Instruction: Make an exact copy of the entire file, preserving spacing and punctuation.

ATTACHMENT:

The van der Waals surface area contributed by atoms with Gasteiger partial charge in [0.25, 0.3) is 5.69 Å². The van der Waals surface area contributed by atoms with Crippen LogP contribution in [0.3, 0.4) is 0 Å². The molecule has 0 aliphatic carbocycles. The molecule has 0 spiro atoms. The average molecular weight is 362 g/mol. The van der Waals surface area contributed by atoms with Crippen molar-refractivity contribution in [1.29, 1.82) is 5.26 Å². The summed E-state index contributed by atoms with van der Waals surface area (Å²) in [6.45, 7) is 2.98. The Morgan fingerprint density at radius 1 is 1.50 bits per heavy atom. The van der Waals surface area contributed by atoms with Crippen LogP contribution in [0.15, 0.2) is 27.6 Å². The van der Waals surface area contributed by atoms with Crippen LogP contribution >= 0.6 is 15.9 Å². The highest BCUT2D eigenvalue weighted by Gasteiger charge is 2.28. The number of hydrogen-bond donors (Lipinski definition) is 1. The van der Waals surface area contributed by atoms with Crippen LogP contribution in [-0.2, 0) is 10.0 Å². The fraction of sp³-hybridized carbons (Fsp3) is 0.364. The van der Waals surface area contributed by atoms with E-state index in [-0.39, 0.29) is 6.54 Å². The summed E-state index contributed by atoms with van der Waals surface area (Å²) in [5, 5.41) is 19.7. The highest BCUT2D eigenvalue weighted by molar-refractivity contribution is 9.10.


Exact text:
The van der Waals surface area contributed by atoms with Gasteiger partial charge in [0.25, 0.3) is 5.69 Å². The van der Waals surface area contributed by atoms with Crippen LogP contribution in [0.3, 0.4) is 0 Å². The molecule has 0 aliphatic carbocycles. The molecule has 0 spiro atoms. The average molecular weight is 362 g/mol. The van der Waals surface area contributed by atoms with Crippen molar-refractivity contribution in [1.29, 1.82) is 5.26 Å². The summed E-state index contributed by atoms with van der Waals surface area (Å²) in [6.45, 7) is 2.98. The Morgan fingerprint density at radius 1 is 1.50 bits per heavy atom. The van der Waals surface area contributed by atoms with Crippen LogP contribution in [0.15, 0.2) is 27.6 Å². The van der Waals surface area contributed by atoms with Crippen LogP contribution >= 0.6 is 15.9 Å². The highest BCUT2D eigenvalue weighted by Gasteiger charge is 2.28. The number of hydrogen-bond donors (Lipinski definition) is 1. The van der Waals surface area contributed by atoms with Crippen LogP contribution in [-0.2, 0) is 10.0 Å². The fraction of sp³-hybridized carbons (Fsp3) is 0.364. The van der Waals surface area contributed by atoms with E-state index in [-0.39, 0.29) is 6.54 Å². The summed E-state index contributed by atoms with van der Waals surface area (Å²) in [5, 5.41) is 19.7. The highest BCUT2D eigenvalue weighted by molar-refractivity contribution is 9.10.